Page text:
New Jersey Police Chief on Leave After Email Allegedly Defending Racial Profiling Surfaces
Wyckoff Police Department chief said to check out "suspicious black people."
— -- A New Jersey police chief has been placed on administrative leave during an investigation into an email he allegedly wrote in 2014 defending racial profiling that recently surfaced.
During an emergency township meeting Tuesday, Wyckoff Police Department Chief Benjamin Fox requested the immediate leave while he is investigated by the Bergen County Prosecutor, according to a statement issued by the Township of Wyckoff.
In the 2014 email to dozens of recipients, made public by the American Civil Liberties Union of New Jersey, the sender, identified as "CHF BENJAMIN C FOX," appears to justify profiling in policing tactics.
"Profiling, racial or otherwise, has it's [sic] place in law enforcement when used correctly and applied fairly," the email reads.
The email suggests that black gang members from the nearby township of Teaneck rob white neighborhoods in Wyckoff, and white kids buy heroin from black neighborhoods in New York City.
"That's why we check out suspicious black people in white neighborhoods," the sender wrote. "That's why the NYPD stops those white kids."
The email, dated Dec. 5, 2014, came in the midst of national racial tensions following the death of Michael Brown, a black teen who was unarmed when he was shot by white Ferguson Police Officer Darren Wilson in August of that year.
"I think that most police officers are finding the national rhetoric about police abuse and racial profiling quite upsetting," the first line in the email reads.
The sender of the email goes on to say that suspects resisting arrest was a "common thread" in incidents that had recently been featured in national media coverage.
"That resistance then creates your counter reaction," the email states. "We don't run from fights."
The sender ended the email by promising "100 percent support" should anyone complain about officers correctly dealing with those who resist arrest.
"If you have done your job correctly, they don't want to get me on the other end of the phone," it reads.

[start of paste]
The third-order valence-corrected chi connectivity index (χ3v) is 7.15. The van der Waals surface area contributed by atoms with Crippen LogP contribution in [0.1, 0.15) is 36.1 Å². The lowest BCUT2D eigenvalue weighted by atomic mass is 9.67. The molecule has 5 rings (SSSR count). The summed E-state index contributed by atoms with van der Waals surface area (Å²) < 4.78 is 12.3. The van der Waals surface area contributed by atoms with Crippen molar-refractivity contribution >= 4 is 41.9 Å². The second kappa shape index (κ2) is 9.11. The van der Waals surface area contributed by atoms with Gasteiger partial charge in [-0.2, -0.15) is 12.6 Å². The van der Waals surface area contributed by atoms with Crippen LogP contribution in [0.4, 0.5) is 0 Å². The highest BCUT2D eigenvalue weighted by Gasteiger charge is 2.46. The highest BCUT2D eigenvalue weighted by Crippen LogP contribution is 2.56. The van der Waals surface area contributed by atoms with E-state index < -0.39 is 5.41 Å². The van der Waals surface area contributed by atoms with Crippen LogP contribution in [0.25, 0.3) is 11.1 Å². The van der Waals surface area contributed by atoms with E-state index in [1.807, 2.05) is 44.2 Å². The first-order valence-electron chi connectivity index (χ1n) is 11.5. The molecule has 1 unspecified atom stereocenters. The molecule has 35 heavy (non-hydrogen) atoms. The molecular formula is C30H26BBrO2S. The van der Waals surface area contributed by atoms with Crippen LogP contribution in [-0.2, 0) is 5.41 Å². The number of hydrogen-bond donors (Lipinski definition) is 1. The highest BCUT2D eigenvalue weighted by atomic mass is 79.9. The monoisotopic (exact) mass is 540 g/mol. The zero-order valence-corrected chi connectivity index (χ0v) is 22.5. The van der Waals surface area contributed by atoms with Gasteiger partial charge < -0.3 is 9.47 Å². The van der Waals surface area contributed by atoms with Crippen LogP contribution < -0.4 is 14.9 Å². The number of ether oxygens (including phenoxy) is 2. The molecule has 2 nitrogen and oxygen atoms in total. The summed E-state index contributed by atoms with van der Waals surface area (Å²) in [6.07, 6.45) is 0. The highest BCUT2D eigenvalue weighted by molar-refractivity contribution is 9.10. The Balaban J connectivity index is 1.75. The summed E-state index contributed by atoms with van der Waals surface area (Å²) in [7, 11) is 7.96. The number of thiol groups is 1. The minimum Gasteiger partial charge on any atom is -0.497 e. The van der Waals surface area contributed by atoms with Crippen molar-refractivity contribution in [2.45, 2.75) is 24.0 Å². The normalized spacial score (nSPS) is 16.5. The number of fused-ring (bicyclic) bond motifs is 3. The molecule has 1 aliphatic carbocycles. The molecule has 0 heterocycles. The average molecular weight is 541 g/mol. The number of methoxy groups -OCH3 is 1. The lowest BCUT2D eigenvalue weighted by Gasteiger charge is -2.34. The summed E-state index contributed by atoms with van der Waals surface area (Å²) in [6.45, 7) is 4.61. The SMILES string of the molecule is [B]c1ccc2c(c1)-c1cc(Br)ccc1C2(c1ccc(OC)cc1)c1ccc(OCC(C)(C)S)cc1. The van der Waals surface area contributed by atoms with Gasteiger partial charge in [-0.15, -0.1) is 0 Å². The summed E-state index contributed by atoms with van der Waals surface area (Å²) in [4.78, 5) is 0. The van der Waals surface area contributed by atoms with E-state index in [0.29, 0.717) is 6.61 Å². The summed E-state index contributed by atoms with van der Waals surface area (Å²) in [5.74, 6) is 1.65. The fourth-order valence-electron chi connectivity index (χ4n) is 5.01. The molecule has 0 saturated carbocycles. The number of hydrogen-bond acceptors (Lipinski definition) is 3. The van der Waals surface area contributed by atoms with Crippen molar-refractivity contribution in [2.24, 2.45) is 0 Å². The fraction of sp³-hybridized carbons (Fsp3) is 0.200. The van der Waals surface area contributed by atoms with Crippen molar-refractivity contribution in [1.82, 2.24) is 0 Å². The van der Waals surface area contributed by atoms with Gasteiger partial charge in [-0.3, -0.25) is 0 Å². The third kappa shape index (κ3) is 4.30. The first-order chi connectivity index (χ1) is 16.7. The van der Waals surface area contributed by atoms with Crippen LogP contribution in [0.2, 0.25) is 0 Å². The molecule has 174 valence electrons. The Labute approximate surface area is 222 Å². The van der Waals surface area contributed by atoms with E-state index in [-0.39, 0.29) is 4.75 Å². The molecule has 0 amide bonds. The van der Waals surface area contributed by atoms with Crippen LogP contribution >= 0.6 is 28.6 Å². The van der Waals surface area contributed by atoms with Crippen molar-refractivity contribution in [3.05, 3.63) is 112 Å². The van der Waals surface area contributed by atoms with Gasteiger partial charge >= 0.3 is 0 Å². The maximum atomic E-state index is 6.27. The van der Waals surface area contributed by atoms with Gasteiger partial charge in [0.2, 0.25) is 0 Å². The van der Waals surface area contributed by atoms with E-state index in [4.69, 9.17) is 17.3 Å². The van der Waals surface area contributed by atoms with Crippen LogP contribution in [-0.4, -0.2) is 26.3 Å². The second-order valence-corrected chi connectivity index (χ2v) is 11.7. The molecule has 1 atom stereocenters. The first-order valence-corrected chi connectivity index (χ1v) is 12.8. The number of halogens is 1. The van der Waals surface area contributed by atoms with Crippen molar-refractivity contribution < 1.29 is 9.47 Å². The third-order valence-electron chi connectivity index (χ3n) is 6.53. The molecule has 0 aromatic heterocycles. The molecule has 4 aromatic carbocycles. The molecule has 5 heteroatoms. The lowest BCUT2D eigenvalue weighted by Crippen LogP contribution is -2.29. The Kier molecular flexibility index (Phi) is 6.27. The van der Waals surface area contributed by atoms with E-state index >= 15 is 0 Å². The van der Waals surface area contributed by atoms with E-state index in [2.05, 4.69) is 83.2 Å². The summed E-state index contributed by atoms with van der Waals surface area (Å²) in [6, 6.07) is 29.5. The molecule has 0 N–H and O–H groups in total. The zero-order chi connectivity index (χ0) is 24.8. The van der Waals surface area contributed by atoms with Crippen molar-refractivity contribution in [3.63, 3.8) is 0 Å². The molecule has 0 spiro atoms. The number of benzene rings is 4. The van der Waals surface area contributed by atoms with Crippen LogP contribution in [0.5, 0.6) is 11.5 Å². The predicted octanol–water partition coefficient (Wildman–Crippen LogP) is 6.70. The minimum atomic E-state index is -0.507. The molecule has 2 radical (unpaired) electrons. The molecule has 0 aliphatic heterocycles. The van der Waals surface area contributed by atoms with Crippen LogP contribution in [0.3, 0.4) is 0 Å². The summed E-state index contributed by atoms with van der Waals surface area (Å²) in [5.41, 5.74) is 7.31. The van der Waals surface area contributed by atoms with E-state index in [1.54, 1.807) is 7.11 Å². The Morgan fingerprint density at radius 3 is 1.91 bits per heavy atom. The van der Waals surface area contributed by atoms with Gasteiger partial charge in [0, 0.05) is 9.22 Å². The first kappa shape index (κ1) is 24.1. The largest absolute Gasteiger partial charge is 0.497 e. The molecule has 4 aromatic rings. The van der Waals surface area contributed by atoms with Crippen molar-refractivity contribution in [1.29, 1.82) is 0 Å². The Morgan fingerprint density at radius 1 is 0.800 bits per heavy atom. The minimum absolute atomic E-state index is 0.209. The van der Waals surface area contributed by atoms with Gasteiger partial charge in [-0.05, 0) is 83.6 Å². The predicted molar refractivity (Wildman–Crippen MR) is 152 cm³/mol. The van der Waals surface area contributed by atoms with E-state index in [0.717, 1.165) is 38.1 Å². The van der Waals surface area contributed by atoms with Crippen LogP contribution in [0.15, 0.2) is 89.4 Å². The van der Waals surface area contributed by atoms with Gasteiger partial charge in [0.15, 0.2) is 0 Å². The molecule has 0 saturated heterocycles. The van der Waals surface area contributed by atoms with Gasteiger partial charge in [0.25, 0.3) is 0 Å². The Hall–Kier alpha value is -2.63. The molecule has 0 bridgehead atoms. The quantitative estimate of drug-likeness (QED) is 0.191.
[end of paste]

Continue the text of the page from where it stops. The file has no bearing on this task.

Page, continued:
The email also states: "Continue to be fair with people and treat them with respect” and “Above all, do what you have to do and that which the law allows you to do to remain safe.”
Acting New Jersey Attorney General Robert Lougy said in a joint statement with the Bergen County Prosecutor on Tuesday that "the email appears to be a clear violation of the Attorney General’s policy strictly prohibiting racial profiling by police officers. We are conducting a full investigation and will take all appropriate measures."
Neither office immediately responded to a question from ABC News regarding whether the email's author has been determined to be Fox, though the township’s statement refers to Chief Fox’s having the opportunity to discuss “his email” with the prosecutor’s office.
Chief Frank D. Regino, president of the Bergen County Police Chiefs Association, said it supports the Attorney General's guidelines on racial profiling and does not condone targeting individuals based on race, creed, religion, national origin or ethnic background. The association will not be offering further comment until the investigation is complete, Regino said.
The ACLU of New Jersey released a statement calling for Fox to be fired if he is found to be the author of the email.
“Racial profiling has no place in New Jersey, and if Chief Fox sent the email in question, then he must be held accountable,” ACLU-NJ Executive Director Udi Ofer said. “But removing one chief will not ensure accountability over police departments. This is a wake-up call for New Jersey to implement stronger oversight and transparency in policing practices across the state."
The president of the Bergen County NAACP, Anthony Cureton, said in a statement that the email is incendiary and promotes distrust in the African-American community.
"Using profiling as a justification to combat crime in law enforcement encourages bias policing and is insulting to ... all officers that do the job with true intentions of serving and protecting ALL people," Cureton said.
Fox did not immediately respond to ABC News' request for comment.